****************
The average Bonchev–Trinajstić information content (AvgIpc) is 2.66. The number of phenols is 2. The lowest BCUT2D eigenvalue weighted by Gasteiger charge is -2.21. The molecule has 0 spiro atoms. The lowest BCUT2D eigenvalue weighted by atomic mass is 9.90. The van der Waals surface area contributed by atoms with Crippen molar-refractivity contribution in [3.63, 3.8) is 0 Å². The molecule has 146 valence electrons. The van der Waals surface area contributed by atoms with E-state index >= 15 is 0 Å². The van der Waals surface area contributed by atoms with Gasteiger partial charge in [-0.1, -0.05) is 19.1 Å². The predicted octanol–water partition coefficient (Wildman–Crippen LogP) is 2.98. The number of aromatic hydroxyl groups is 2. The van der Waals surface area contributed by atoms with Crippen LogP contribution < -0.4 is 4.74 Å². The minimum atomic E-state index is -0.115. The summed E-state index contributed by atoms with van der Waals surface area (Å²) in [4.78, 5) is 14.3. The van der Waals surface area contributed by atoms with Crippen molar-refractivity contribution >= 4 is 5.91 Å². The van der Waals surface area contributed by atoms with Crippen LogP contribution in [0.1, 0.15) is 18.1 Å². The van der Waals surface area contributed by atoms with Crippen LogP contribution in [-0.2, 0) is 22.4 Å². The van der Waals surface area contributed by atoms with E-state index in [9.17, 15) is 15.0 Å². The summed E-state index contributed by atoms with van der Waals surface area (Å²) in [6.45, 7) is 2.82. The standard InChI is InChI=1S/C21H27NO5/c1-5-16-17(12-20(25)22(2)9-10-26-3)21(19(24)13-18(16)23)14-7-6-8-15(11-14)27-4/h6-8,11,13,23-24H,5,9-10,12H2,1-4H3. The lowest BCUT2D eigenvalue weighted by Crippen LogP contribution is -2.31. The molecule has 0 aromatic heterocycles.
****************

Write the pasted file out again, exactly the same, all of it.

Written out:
The average Bonchev–Trinajstić information content (AvgIpc) is 2.66. The number of phenols is 2. The lowest BCUT2D eigenvalue weighted by Gasteiger charge is -2.21. The molecule has 0 spiro atoms. The lowest BCUT2D eigenvalue weighted by atomic mass is 9.90. The van der Waals surface area contributed by atoms with Crippen molar-refractivity contribution in [3.63, 3.8) is 0 Å². The molecule has 146 valence electrons. The van der Waals surface area contributed by atoms with E-state index >= 15 is 0 Å². The van der Waals surface area contributed by atoms with Gasteiger partial charge in [-0.1, -0.05) is 19.1 Å². The predicted octanol–water partition coefficient (Wildman–Crippen LogP) is 2.98. The number of aromatic hydroxyl groups is 2. The van der Waals surface area contributed by atoms with Crippen LogP contribution < -0.4 is 4.74 Å². The minimum atomic E-state index is -0.115. The summed E-state index contributed by atoms with van der Waals surface area (Å²) in [4.78, 5) is 14.3. The van der Waals surface area contributed by atoms with Crippen molar-refractivity contribution >= 4 is 5.91 Å². The van der Waals surface area contributed by atoms with Crippen LogP contribution in [0.1, 0.15) is 18.1 Å². The van der Waals surface area contributed by atoms with Crippen LogP contribution in [-0.2, 0) is 22.4 Å². The van der Waals surface area contributed by atoms with E-state index in [9.17, 15) is 15.0 Å². The summed E-state index contributed by atoms with van der Waals surface area (Å²) in [6.45, 7) is 2.82. The standard InChI is InChI=1S/C21H27NO5/c1-5-16-17(12-20(25)22(2)9-10-26-3)21(19(24)13-18(16)23)14-7-6-8-15(11-14)27-4/h6-8,11,13,23-24H,5,9-10,12H2,1-4H3. The lowest BCUT2D eigenvalue weighted by Crippen LogP contribution is -2.31. The molecule has 0 aromatic heterocycles.